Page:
On the occasion of her performance today at the FIB, we spoke with Zola Jesus about her operatic training, light and darkness, the role of women in mainstream music, her next steps, and her dislike of remixes.
De todas las almas neogóticas que han surgido en los últimos tres o cuatro años, Nika Roza Danilova ( Zola Jesus), nacida en Phoenix pero de ascendencia rusa, es la que más piropos se ha llevado por todos los lados. Las razones de su éxito son diversas. Para empezar, es una figura fascinante. La chica lleva una melena rubia oxigenada, mide metro y medio y se pasea por el escenario con una presencia asombrosa, imponente, de andares sonámbulos y poseídos. Luego está la cuestión de su voz. A los siete años empezó a estudiar ópera por su cuenta, lo que ahora le ha deparado unos resultados óptimos, pues el suyo es un chorro de voz de los que cautivan de primeras (aunque haya a quien le repela tanta potencia y épica). Ya por último sorprende que a sus 23 años le haya dado tiempo a editar dos álbumes y medio (ella cuenta “Stridulum II”, pero es más bien una versión extendida de un EP), un buen puñado de maxis y splits, colaboraciones y proyectos paralelos por doquier.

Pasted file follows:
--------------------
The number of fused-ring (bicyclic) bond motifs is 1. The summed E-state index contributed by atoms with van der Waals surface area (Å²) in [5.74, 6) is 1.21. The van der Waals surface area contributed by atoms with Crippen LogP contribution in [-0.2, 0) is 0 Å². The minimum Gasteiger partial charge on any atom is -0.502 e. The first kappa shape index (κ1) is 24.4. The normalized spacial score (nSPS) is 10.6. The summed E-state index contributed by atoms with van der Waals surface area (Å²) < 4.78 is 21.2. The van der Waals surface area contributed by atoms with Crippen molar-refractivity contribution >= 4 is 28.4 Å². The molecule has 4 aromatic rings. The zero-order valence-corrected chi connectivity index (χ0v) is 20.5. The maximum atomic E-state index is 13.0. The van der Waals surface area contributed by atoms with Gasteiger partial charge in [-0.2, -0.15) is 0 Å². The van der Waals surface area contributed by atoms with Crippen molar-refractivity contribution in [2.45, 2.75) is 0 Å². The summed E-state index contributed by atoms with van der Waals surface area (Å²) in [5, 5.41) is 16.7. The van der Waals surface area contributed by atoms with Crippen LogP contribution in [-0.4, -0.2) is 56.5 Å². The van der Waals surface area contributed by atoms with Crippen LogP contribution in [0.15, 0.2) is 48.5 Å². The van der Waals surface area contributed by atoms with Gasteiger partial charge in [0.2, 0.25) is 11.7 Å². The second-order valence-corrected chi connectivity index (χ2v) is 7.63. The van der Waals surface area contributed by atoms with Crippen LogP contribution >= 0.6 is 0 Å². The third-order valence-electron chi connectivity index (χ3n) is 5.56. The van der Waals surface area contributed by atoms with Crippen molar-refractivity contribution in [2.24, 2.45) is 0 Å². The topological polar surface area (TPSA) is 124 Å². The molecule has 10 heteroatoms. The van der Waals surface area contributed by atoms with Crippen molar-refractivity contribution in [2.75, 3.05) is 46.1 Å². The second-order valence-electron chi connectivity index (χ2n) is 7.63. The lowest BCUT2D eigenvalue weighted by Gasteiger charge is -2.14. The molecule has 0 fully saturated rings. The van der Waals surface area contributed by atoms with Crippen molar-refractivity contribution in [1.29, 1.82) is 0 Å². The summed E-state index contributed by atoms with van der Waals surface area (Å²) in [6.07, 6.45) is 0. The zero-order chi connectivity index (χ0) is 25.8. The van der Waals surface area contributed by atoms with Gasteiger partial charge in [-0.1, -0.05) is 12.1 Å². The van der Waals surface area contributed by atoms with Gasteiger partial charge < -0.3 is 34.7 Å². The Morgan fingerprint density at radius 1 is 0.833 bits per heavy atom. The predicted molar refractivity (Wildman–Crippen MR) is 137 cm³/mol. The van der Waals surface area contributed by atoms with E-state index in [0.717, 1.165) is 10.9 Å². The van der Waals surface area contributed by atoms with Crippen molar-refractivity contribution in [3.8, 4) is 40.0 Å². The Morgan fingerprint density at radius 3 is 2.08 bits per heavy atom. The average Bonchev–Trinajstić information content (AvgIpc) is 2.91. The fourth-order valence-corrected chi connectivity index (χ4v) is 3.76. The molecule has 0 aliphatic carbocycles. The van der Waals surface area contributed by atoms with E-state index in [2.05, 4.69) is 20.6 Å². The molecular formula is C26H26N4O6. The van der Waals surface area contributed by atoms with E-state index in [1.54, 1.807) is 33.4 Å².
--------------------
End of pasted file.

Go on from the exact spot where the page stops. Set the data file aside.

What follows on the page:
Her career took a giant leap in popularity after Anthony Gonzalez (M83) asked her to collaborate on one of the songs on his last album, “Hurry Up, We’re Dreaming”. The clash of the Titans that is “Intro” allowed her to reach a greater public, and simultaneously provided an excellent introduction for her new album, “Conatus”, released last September. It’s a more accessible work than its predecessors, but it didn’t change the discourse that she began with in 2008 one bit. Today, in light of her performance at FIB 2012, we spoke with her to find out everything we need to know about one of the most fascinating figures in current music. Her operatic training, light and darkness, the role of women in mainstream culture, her next steps and her rejection of remixes are some of the subjects we touched upon.
"Everything has been baby steps to something bigger and better. Maybe I will neve r get there. But I will die trying!"
There seems to be a lot of catharsis taking place in this record. Were you exhausted once you finished it?
Pretty much, yes. It was a tough one.
You hired session musicians for the first time with “Conatus”. Seeing you as an ambitious artist, are you interested in learning to play new instruments?
Very much so. Especially in this day where it is so easy to get by making music with absolutely no knowledge of music. It’s very important to me to make sure that the musicianship of what I do is constantly challenged.
You said you first wanted “Conatus” to be instrumental. Are you proud of the results?
In a sense, yes. But I do feel like my vocals were kind of strained on this record. I was trying to access parts of my voice that I wasn’t yet confident in. I have this huge range but I’m so afraid to use it, I still have a lot of anxieties held over from my classical vocal past. I figure if I don’t use that part of my voice, I don’t need to confront it. But now I am starting to miss it.
Do you see yourself producing a completely instrumental record in the future?